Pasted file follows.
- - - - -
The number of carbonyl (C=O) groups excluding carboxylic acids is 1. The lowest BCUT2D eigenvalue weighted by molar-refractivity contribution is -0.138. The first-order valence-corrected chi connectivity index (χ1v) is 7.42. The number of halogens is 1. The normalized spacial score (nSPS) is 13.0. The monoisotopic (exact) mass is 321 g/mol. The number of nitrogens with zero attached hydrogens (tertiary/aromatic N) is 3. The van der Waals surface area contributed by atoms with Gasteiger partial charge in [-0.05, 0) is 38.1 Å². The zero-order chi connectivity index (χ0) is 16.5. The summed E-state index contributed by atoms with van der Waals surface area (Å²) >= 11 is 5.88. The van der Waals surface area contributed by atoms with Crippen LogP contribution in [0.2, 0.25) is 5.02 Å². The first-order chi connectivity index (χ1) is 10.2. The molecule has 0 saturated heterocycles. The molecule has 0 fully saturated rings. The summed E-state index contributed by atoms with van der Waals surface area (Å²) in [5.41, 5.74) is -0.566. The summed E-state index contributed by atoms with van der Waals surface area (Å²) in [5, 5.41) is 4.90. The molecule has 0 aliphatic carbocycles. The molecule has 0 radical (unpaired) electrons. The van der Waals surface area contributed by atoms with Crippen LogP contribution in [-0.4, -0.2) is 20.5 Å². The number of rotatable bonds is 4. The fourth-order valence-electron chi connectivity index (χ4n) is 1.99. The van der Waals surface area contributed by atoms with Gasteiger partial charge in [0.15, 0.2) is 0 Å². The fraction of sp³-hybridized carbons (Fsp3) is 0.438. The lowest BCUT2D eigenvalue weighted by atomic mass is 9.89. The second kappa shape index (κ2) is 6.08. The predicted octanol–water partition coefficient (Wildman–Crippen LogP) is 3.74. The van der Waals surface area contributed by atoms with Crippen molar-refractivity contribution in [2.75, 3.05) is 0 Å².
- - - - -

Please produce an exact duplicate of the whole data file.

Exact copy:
The number of carbonyl (C=O) groups excluding carboxylic acids is 1. The lowest BCUT2D eigenvalue weighted by molar-refractivity contribution is -0.138. The first-order valence-corrected chi connectivity index (χ1v) is 7.42. The number of halogens is 1. The normalized spacial score (nSPS) is 13.0. The monoisotopic (exact) mass is 321 g/mol. The number of nitrogens with zero attached hydrogens (tertiary/aromatic N) is 3. The van der Waals surface area contributed by atoms with Gasteiger partial charge in [-0.05, 0) is 38.1 Å². The zero-order chi connectivity index (χ0) is 16.5. The summed E-state index contributed by atoms with van der Waals surface area (Å²) >= 11 is 5.88. The van der Waals surface area contributed by atoms with Crippen LogP contribution in [0.2, 0.25) is 5.02 Å². The first-order chi connectivity index (χ1) is 10.2. The molecule has 0 saturated heterocycles. The molecule has 0 fully saturated rings. The summed E-state index contributed by atoms with van der Waals surface area (Å²) in [5.41, 5.74) is -0.566. The summed E-state index contributed by atoms with van der Waals surface area (Å²) in [5, 5.41) is 4.90. The molecule has 0 aliphatic carbocycles. The molecule has 0 radical (unpaired) electrons. The van der Waals surface area contributed by atoms with Crippen LogP contribution in [-0.4, -0.2) is 20.5 Å². The number of rotatable bonds is 4. The fourth-order valence-electron chi connectivity index (χ4n) is 1.99. The van der Waals surface area contributed by atoms with Gasteiger partial charge in [0.15, 0.2) is 0 Å². The fraction of sp³-hybridized carbons (Fsp3) is 0.438. The lowest BCUT2D eigenvalue weighted by atomic mass is 9.89. The second kappa shape index (κ2) is 6.08. The predicted octanol–water partition coefficient (Wildman–Crippen LogP) is 3.74. The van der Waals surface area contributed by atoms with Crippen molar-refractivity contribution in [2.75, 3.05) is 0 Å².